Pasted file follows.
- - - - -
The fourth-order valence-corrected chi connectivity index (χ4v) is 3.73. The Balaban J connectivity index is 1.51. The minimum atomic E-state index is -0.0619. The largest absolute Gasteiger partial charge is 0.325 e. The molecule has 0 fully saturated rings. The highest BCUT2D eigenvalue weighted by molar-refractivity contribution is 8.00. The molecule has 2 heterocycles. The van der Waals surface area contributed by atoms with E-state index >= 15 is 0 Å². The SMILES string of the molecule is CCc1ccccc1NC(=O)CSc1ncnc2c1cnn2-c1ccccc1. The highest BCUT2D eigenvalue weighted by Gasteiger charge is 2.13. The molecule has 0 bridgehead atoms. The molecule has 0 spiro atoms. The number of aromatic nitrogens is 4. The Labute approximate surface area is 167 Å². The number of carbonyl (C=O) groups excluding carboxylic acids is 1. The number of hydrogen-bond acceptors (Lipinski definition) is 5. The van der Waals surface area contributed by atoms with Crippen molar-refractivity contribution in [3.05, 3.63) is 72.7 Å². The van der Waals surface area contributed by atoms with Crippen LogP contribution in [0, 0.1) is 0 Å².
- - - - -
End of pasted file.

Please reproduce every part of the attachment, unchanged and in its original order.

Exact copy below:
The fourth-order valence-corrected chi connectivity index (χ4v) is 3.73. The Balaban J connectivity index is 1.51. The minimum atomic E-state index is -0.0619. The largest absolute Gasteiger partial charge is 0.325 e. The molecule has 0 fully saturated rings. The highest BCUT2D eigenvalue weighted by molar-refractivity contribution is 8.00. The molecule has 2 heterocycles. The van der Waals surface area contributed by atoms with E-state index >= 15 is 0 Å². The SMILES string of the molecule is CCc1ccccc1NC(=O)CSc1ncnc2c1cnn2-c1ccccc1. The highest BCUT2D eigenvalue weighted by Gasteiger charge is 2.13. The molecule has 0 bridgehead atoms. The molecule has 0 spiro atoms. The number of aromatic nitrogens is 4. The Labute approximate surface area is 167 Å². The number of carbonyl (C=O) groups excluding carboxylic acids is 1. The number of hydrogen-bond acceptors (Lipinski definition) is 5. The van der Waals surface area contributed by atoms with Crippen molar-refractivity contribution in [3.05, 3.63) is 72.7 Å². The van der Waals surface area contributed by atoms with Crippen LogP contribution in [0, 0.1) is 0 Å².